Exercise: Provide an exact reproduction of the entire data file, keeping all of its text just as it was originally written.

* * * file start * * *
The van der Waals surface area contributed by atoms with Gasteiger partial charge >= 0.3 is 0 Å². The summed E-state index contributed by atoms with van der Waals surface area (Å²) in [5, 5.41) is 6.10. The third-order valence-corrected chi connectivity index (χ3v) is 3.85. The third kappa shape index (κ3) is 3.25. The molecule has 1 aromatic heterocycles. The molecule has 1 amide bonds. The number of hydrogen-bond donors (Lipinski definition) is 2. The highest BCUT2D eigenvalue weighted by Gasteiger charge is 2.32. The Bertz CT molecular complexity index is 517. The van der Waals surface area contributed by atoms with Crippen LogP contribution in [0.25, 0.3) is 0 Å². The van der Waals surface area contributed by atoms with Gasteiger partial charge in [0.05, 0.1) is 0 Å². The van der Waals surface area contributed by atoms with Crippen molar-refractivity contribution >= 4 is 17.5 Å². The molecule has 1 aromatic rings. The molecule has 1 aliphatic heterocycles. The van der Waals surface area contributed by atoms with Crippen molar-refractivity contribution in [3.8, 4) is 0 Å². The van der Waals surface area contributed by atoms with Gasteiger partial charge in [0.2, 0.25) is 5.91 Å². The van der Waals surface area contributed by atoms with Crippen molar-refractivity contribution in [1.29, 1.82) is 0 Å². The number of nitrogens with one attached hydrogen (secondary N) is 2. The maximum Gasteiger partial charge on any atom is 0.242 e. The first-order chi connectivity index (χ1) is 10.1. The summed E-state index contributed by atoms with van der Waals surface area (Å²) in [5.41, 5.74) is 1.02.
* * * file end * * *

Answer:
The van der Waals surface area contributed by atoms with Gasteiger partial charge >= 0.3 is 0 Å². The summed E-state index contributed by atoms with van der Waals surface area (Å²) in [5, 5.41) is 6.10. The third-order valence-corrected chi connectivity index (χ3v) is 3.85. The third kappa shape index (κ3) is 3.25. The molecule has 1 aromatic heterocycles. The molecule has 1 amide bonds. The number of hydrogen-bond donors (Lipinski definition) is 2. The highest BCUT2D eigenvalue weighted by Gasteiger charge is 2.32. The Bertz CT molecular complexity index is 517. The van der Waals surface area contributed by atoms with Crippen LogP contribution in [0.25, 0.3) is 0 Å². The van der Waals surface area contributed by atoms with Gasteiger partial charge in [0.05, 0.1) is 0 Å². The van der Waals surface area contributed by atoms with Crippen molar-refractivity contribution >= 4 is 17.5 Å². The molecule has 1 aromatic rings. The molecule has 1 aliphatic heterocycles. The van der Waals surface area contributed by atoms with Crippen molar-refractivity contribution in [3.8, 4) is 0 Å². The van der Waals surface area contributed by atoms with Gasteiger partial charge in [0.2, 0.25) is 5.91 Å². The van der Waals surface area contributed by atoms with Crippen molar-refractivity contribution in [1.29, 1.82) is 0 Å². The number of nitrogens with one attached hydrogen (secondary N) is 2. The maximum Gasteiger partial charge on any atom is 0.242 e. The first-order chi connectivity index (χ1) is 10.1. The summed E-state index contributed by atoms with van der Waals surface area (Å²) in [5.41, 5.74) is 1.02.